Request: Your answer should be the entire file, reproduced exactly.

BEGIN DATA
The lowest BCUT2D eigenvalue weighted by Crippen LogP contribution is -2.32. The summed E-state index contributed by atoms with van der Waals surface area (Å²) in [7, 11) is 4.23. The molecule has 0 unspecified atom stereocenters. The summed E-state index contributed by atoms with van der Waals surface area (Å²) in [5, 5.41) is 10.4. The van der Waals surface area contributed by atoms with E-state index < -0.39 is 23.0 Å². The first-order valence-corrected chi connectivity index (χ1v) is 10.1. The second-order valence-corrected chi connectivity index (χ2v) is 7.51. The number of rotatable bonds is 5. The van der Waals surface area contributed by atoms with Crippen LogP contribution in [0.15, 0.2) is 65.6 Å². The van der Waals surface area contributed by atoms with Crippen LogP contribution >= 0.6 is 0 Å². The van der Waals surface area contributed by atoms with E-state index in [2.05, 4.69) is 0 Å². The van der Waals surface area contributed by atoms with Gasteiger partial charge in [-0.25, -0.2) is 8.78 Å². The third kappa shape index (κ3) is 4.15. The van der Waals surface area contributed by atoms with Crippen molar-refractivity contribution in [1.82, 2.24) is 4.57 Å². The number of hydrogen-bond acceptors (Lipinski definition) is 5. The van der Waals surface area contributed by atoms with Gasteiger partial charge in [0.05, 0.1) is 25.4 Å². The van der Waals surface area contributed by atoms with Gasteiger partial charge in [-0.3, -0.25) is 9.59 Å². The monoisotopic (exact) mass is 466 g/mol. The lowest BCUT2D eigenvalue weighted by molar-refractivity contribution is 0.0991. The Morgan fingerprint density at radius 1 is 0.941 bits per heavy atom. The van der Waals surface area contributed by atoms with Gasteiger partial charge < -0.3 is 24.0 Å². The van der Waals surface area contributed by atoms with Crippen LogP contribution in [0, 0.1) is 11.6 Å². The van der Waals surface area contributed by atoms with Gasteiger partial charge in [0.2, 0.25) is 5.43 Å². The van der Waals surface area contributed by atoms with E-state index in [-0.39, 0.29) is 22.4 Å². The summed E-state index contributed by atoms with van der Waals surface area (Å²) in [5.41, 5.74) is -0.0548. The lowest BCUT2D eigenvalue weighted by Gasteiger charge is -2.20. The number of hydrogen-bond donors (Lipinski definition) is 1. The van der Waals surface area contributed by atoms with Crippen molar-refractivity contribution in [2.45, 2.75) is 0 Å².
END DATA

The lowest BCUT2D eigenvalue weighted by Crippen LogP contribution is -2.32. The summed E-state index contributed by atoms with van der Waals surface area (Å²) in [7, 11) is 4.23. The molecule has 0 unspecified atom stereocenters. The summed E-state index contributed by atoms with van der Waals surface area (Å²) in [5, 5.41) is 10.4. The van der Waals surface area contributed by atoms with E-state index < -0.39 is 23.0 Å². The first-order valence-corrected chi connectivity index (χ1v) is 10.1. The second-order valence-corrected chi connectivity index (χ2v) is 7.51. The number of rotatable bonds is 5. The van der Waals surface area contributed by atoms with Crippen LogP contribution in [0.15, 0.2) is 65.6 Å². The van der Waals surface area contributed by atoms with Crippen LogP contribution >= 0.6 is 0 Å². The van der Waals surface area contributed by atoms with E-state index in [2.05, 4.69) is 0 Å². The van der Waals surface area contributed by atoms with Gasteiger partial charge in [-0.25, -0.2) is 8.78 Å². The third kappa shape index (κ3) is 4.15. The van der Waals surface area contributed by atoms with Crippen molar-refractivity contribution in [1.82, 2.24) is 4.57 Å². The number of hydrogen-bond acceptors (Lipinski definition) is 5. The van der Waals surface area contributed by atoms with Gasteiger partial charge in [0.05, 0.1) is 25.4 Å². The van der Waals surface area contributed by atoms with Gasteiger partial charge in [-0.3, -0.25) is 9.59 Å². The monoisotopic (exact) mass is 466 g/mol. The lowest BCUT2D eigenvalue weighted by molar-refractivity contribution is 0.0991. The Morgan fingerprint density at radius 1 is 0.941 bits per heavy atom. The van der Waals surface area contributed by atoms with Gasteiger partial charge < -0.3 is 24.0 Å². The van der Waals surface area contributed by atoms with Crippen LogP contribution in [0, 0.1) is 11.6 Å². The van der Waals surface area contributed by atoms with Gasteiger partial charge in [0.2, 0.25) is 5.43 Å². The van der Waals surface area contributed by atoms with E-state index in [-0.39, 0.29) is 22.4 Å². The summed E-state index contributed by atoms with van der Waals surface area (Å²) in [5.41, 5.74) is -0.0548. The lowest BCUT2D eigenvalue weighted by Gasteiger charge is -2.20. The number of hydrogen-bond donors (Lipinski definition) is 1. The van der Waals surface area contributed by atoms with Crippen molar-refractivity contribution in [2.45, 2.75) is 0 Å².